Peter Coffin, Untitled (Powers of Ten), 2015, mixed media, 13 1/4 × 68 3/4 × 84 1/4".

Peter Coffin, Untitled (Powers of Ten), 2015, mixed media, 13 1/4 × 68 3/4 × 84 1/4".

Peter Coffin

Herald St

Peter Coffin, Untitled (Powers of Ten), 2015, mixed media, 13 1/4 × 68 3/4 × 84 1/4".

Just in time for summer, American artist Peter Coffin had set up a picnic that was more than simply a pleasurable break from routine: It was a conceptual excursion into alternative realities. Scattered across overlapping blankets on the floor was the typical picnic gear with (mostly) fake food, an embroidered mirror cushion, and a pair of reading glasses, as well as journals and books from the fields of physical science that Coffin tends to reference in his multidisciplinary practice. With the journals dating to the 1970s, Untitled (Powers of Ten), 2015, was a precise re-creation of the picnic from the 1977 film by Charles and Ray Eames in which the designers illustrated—by zooming out vertically from a couple sprawled on picnic blankets all the way to the edge of the universe and then zooming back in and all the way down to subatomic particles—the relative scale of absolutely everything in less than ten minutes. The perspective from which the camera looks down on the picnic in the Eameses’ film is emblematic of an objective view; in Coffin’s work, by contrast, we are invited to imaginatively place ourselves within that scene and to think about not only how to integrate modern science with human scale but also how to distinguish between appearance and reality in art and science, respectively, when the picnic scene was no more simulated than the Eameses’ cosmic view.

Problems of reality and point of view also found expression in Coffin’s painting Untitled Rivers (Time and the Probabilistic View of the World), 2015, an ink print of a scanned page from one of the science books glimpsed in Untitled (Powers of Ten); irregular lines of oil color meandering between words eroded the legibility of the technical text about the direction of time, which was, in any case, inaccessible to the layperson. Instead of searching after an objective reality beyond ordinary human sense perception, Coffin’s abstract painting, with its metaphoric use of the word rivers in its title, appeals to a sensorially grounded, imaginative engagement with time, space, and the ways in which they spread, and raises fundamental questions about abstraction and imagination in art and science.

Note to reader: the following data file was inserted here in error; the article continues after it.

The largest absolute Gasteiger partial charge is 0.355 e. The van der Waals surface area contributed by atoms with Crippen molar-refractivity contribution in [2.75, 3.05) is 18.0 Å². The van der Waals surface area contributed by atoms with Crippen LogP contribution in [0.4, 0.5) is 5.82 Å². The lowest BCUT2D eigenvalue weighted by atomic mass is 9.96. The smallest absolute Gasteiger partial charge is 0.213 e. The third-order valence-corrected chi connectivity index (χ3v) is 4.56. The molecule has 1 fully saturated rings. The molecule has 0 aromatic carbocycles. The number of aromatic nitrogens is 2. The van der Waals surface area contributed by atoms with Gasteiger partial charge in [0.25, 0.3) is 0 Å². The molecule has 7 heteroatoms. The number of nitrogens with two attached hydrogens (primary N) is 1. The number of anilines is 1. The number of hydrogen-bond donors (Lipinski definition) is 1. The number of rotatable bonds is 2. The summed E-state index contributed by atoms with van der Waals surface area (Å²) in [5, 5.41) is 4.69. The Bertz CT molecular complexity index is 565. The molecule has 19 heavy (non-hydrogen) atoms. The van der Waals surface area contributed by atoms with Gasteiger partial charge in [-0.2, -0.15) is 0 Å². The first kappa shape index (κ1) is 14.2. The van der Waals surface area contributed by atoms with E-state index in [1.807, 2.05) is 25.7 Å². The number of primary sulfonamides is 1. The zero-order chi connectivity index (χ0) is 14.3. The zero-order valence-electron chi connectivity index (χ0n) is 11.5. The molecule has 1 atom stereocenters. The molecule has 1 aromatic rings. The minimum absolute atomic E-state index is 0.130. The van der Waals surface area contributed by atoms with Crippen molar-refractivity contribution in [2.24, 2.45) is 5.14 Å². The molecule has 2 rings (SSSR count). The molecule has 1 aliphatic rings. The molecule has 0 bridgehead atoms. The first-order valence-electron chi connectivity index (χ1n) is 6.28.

If Coffin’s painting and picnic scene served to remind the viewer that one can move smoothly between the scale of the universe and the scale of the atomic nucleus only at the cost of giving up the reality of everyday perception, his wall-size video projection of fruit flying in outer space, Untitled, 2011, proposed another reality altogether by collapsing vastly different scales into one another. In this digital animation, hand-colored X-rays of bananas, pineapples, and other pieces of fruit float horizontally toward and then seemingly either past or through the viewer. Accompanied by a droning sound, this impossible perspective nonetheless seemed more real than the journey through an atomic nucleus depicted in the Eameses’ Powers of Ten. While further complicating questions about appearance and reality, the video, with its ambient quality, risked spellbinding viewers rather than challenging them to explore the boundaries between reality and imagination on a conceptual level. The title of the exhibition, “Fjord bank glyphs quiz vext Cwm,” sounded as much like the name of a place at the edge of imagination as it looked like a typing exercise. A perfect pangram (a phrase that contains every letter of the alphabet), it was a fitting emblem for a body of work that, rather than try to capture reality, instead confronted viewers with its very incongruities.

Elisa Schaar